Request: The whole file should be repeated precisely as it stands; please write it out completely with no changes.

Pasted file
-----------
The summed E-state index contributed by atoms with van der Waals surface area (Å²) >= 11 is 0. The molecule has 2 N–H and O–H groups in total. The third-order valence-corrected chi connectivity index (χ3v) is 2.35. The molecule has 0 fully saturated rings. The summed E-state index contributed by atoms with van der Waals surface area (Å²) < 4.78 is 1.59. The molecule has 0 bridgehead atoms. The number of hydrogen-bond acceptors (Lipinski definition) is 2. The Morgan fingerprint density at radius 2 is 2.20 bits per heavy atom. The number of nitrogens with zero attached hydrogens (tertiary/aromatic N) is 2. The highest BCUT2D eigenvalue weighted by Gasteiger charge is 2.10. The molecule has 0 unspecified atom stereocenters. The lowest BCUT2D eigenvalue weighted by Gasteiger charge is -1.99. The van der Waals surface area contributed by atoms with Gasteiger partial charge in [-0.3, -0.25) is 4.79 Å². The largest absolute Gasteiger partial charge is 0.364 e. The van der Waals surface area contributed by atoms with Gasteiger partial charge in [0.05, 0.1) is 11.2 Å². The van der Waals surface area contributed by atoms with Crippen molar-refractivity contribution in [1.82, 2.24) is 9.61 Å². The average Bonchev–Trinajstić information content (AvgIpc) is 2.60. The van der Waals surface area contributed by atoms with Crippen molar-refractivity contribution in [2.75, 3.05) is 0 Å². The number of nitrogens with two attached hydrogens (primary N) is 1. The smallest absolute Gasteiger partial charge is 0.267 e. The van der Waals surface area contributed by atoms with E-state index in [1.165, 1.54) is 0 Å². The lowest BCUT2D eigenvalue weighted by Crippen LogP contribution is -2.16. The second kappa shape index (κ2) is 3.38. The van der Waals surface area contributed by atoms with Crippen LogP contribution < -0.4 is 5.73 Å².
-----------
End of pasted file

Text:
The summed E-state index contributed by atoms with van der Waals surface area (Å²) >= 11 is 0. The molecule has 2 N–H and O–H groups in total. The third-order valence-corrected chi connectivity index (χ3v) is 2.35. The molecule has 0 fully saturated rings. The summed E-state index contributed by atoms with van der Waals surface area (Å²) < 4.78 is 1.59. The molecule has 0 bridgehead atoms. The number of hydrogen-bond acceptors (Lipinski definition) is 2. The Morgan fingerprint density at radius 2 is 2.20 bits per heavy atom. The number of nitrogens with zero attached hydrogens (tertiary/aromatic N) is 2. The highest BCUT2D eigenvalue weighted by Gasteiger charge is 2.10. The molecule has 0 unspecified atom stereocenters. The lowest BCUT2D eigenvalue weighted by Gasteiger charge is -1.99. The van der Waals surface area contributed by atoms with Gasteiger partial charge in [-0.3, -0.25) is 4.79 Å². The largest absolute Gasteiger partial charge is 0.364 e. The van der Waals surface area contributed by atoms with Gasteiger partial charge in [0.05, 0.1) is 11.2 Å². The van der Waals surface area contributed by atoms with Crippen molar-refractivity contribution in [1.82, 2.24) is 9.61 Å². The average Bonchev–Trinajstić information content (AvgIpc) is 2.60. The van der Waals surface area contributed by atoms with Crippen molar-refractivity contribution in [2.75, 3.05) is 0 Å². The number of nitrogens with two attached hydrogens (primary N) is 1. The smallest absolute Gasteiger partial charge is 0.267 e. The van der Waals surface area contributed by atoms with E-state index in [1.165, 1.54) is 0 Å². The lowest BCUT2D eigenvalue weighted by Crippen LogP contribution is -2.16. The second kappa shape index (κ2) is 3.38. The van der Waals surface area contributed by atoms with Crippen LogP contribution < -0.4 is 5.73 Å².